Since I am a massage therapist and have done chiropractic adjustments myself and work with an equine chiro and an acupuncturist and do acupressure myself...etc...

...the answer is sometimes yes, and sometimes no.

As well, the only time a chiropractor would need to come out time and again is if;

1) the owner/rider/trainer doesn't make changes to the horse's management/training program that may be causing the issue....

2) it's a chronic issue left too long before initial treatment and therefore must be regularly managed to slow further damage

We have no way of knowing in this instance which is the better approach. Since MT's are a dime a dozen and don't have the same schooling requirement as chiropractors, and a chiropractor is more than capable of doing some spot massaging before adjusting if necessary, it makes more sense in this case to have the chiropractor out first. He/she will then recommend massage therapy/stretching program et al... if they feel it's required for the horse's health to progress.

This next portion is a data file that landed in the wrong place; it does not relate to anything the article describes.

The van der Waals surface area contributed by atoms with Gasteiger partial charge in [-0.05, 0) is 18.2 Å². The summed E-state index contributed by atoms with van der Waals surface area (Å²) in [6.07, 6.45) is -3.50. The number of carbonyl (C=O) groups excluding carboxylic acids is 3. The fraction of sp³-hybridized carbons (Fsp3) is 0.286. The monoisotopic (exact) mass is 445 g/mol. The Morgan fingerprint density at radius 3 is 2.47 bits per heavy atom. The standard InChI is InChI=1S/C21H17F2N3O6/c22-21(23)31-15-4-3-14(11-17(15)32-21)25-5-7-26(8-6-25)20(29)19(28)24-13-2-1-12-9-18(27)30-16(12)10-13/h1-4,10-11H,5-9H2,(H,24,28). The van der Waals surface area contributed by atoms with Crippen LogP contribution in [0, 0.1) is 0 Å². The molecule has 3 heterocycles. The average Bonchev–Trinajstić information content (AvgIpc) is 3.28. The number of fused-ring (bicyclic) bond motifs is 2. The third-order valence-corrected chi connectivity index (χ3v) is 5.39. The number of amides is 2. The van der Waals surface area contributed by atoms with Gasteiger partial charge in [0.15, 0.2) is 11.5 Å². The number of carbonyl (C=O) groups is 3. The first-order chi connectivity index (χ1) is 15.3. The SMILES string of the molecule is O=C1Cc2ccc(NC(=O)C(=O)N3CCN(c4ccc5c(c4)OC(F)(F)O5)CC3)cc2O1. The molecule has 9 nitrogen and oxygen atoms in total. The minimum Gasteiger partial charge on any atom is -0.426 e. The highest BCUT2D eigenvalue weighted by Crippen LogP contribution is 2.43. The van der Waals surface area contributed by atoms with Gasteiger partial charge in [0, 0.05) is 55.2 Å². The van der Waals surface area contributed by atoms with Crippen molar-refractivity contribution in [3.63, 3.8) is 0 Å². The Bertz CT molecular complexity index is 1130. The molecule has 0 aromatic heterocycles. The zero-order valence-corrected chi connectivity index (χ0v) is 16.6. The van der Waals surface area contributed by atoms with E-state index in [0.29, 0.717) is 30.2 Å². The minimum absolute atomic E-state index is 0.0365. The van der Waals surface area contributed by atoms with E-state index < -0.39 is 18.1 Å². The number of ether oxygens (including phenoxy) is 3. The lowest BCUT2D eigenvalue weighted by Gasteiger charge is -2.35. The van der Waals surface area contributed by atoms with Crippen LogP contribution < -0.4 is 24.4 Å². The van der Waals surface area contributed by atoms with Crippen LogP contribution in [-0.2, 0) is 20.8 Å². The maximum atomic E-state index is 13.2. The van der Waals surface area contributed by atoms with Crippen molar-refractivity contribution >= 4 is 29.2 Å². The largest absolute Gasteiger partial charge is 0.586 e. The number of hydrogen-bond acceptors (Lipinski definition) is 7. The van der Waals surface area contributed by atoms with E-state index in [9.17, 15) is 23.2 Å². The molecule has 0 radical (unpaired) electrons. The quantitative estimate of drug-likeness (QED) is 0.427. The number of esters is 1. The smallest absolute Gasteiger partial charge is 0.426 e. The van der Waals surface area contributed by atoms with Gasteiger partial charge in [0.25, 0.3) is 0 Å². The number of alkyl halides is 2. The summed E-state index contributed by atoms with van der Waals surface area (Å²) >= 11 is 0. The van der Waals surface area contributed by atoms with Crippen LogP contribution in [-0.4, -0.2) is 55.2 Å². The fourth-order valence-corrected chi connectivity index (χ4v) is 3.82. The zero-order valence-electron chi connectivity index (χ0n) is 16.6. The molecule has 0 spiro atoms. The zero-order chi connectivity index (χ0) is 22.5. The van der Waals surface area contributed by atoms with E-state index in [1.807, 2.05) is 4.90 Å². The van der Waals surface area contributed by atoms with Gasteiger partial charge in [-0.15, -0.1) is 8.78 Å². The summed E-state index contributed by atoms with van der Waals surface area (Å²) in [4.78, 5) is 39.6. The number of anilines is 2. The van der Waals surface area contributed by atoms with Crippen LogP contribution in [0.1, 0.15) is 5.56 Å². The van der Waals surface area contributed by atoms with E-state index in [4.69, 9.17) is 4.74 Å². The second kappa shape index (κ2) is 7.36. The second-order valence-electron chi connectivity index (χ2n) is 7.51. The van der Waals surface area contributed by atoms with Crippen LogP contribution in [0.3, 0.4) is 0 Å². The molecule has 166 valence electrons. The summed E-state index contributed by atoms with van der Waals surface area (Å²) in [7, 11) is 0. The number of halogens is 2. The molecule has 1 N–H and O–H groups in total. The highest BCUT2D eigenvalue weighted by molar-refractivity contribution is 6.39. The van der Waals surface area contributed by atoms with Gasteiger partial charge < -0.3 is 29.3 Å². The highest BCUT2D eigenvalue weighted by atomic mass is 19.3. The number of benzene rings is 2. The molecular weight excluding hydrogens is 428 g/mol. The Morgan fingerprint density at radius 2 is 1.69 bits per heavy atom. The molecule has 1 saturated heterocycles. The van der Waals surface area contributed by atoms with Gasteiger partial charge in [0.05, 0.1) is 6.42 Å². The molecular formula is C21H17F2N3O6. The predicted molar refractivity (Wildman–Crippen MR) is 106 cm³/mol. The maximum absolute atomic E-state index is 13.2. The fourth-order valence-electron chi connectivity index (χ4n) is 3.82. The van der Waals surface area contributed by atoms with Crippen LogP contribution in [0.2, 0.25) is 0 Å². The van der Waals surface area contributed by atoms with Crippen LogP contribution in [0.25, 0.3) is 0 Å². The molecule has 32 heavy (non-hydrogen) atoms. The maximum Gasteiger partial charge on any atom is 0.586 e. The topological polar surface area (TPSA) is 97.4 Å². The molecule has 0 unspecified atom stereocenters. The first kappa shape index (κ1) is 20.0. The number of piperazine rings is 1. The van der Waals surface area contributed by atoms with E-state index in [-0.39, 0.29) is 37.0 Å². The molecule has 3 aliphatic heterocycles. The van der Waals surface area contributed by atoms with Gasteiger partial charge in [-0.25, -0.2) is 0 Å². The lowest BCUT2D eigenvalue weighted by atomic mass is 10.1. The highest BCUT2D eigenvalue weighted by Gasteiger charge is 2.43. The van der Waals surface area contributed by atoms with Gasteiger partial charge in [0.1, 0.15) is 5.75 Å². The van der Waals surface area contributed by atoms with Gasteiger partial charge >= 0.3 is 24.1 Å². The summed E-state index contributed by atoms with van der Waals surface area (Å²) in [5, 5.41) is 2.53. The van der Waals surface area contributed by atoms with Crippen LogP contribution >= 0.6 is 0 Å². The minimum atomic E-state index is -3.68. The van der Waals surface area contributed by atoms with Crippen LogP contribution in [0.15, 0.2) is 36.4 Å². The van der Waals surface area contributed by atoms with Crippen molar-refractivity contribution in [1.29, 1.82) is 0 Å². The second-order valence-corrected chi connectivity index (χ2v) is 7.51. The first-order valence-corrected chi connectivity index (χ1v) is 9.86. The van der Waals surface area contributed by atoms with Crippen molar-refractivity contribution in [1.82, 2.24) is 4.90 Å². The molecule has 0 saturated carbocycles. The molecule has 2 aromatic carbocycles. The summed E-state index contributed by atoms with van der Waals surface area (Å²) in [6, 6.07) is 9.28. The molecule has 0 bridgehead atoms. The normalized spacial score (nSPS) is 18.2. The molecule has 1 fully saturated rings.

Adding: very likely this would be an 'equine' chiropractor, not a 'human' chiropractor who took the equine course, and therefore there's a good chance that they will spot any other obviously lameness issues, such as hock lameness. That would be called, killing two birds with one stone.

Last edited by Mercedes; 02-22-2010 at 06:50 PM.
Mercedes is offline  
Reply

Tags
hock , joint , young

Quick Reply
Message:
Options

Register Now



In order to be able to post messages on the The Horse Forum forums, you must first register.

Already have a Horse Forum account?
Members are allowed only one account per person at the Horse Forum, so if you've made an account here in the past you'll need to continue using that account. Please do not create a new account or you may lose access to the Horse Forum. If you need help recovering your existing account, please Contact Us. We'll be glad to help!

New to the Horse Forum?